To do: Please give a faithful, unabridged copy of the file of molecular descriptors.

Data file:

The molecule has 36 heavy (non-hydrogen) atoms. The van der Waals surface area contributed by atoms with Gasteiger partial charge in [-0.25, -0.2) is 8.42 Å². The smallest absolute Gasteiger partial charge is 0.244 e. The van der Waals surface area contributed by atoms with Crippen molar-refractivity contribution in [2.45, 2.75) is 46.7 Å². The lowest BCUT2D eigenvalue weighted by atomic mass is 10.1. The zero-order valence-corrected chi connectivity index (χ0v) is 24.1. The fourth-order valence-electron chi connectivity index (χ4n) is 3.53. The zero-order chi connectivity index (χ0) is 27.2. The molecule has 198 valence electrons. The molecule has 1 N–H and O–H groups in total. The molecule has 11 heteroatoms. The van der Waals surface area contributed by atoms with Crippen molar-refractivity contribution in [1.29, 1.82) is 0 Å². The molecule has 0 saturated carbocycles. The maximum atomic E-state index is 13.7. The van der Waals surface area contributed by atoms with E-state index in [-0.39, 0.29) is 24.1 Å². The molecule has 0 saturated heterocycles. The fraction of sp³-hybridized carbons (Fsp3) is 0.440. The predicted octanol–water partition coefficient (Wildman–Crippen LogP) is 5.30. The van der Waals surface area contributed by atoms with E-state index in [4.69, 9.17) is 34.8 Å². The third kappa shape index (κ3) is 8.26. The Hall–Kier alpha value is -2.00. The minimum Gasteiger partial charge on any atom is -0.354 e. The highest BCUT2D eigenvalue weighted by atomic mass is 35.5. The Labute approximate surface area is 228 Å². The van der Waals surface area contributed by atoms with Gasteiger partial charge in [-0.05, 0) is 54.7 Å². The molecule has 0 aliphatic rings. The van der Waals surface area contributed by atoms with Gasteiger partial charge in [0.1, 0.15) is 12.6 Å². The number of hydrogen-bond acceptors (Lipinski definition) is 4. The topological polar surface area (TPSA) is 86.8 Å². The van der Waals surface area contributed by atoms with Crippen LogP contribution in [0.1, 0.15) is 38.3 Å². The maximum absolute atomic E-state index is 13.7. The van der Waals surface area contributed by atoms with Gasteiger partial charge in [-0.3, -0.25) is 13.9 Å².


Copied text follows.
The molecule has 36 heavy (non-hydrogen) atoms. The van der Waals surface area contributed by atoms with Gasteiger partial charge in [-0.25, -0.2) is 8.42 Å². The smallest absolute Gasteiger partial charge is 0.244 e. The van der Waals surface area contributed by atoms with Crippen molar-refractivity contribution in [2.45, 2.75) is 46.7 Å². The lowest BCUT2D eigenvalue weighted by atomic mass is 10.1. The zero-order valence-corrected chi connectivity index (χ0v) is 24.1. The fourth-order valence-electron chi connectivity index (χ4n) is 3.53. The zero-order chi connectivity index (χ0) is 27.2. The molecule has 198 valence electrons. The molecule has 1 N–H and O–H groups in total. The molecule has 11 heteroatoms. The van der Waals surface area contributed by atoms with Crippen molar-refractivity contribution in [1.29, 1.82) is 0 Å². The molecule has 0 saturated carbocycles. The maximum atomic E-state index is 13.7. The van der Waals surface area contributed by atoms with E-state index in [-0.39, 0.29) is 24.1 Å². The molecule has 0 saturated heterocycles. The fraction of sp³-hybridized carbons (Fsp3) is 0.440. The predicted octanol–water partition coefficient (Wildman–Crippen LogP) is 5.30. The van der Waals surface area contributed by atoms with E-state index in [4.69, 9.17) is 34.8 Å². The third kappa shape index (κ3) is 8.26. The Hall–Kier alpha value is -2.00. The minimum Gasteiger partial charge on any atom is -0.354 e. The highest BCUT2D eigenvalue weighted by atomic mass is 35.5. The Labute approximate surface area is 228 Å². The van der Waals surface area contributed by atoms with Gasteiger partial charge in [-0.05, 0) is 54.7 Å². The molecule has 0 aliphatic rings. The van der Waals surface area contributed by atoms with Gasteiger partial charge in [0.1, 0.15) is 12.6 Å². The number of hydrogen-bond acceptors (Lipinski definition) is 4. The topological polar surface area (TPSA) is 86.8 Å². The van der Waals surface area contributed by atoms with Crippen LogP contribution in [0.1, 0.15) is 38.3 Å². The maximum absolute atomic E-state index is 13.7. The van der Waals surface area contributed by atoms with Gasteiger partial charge in [-0.3, -0.25) is 13.9 Å².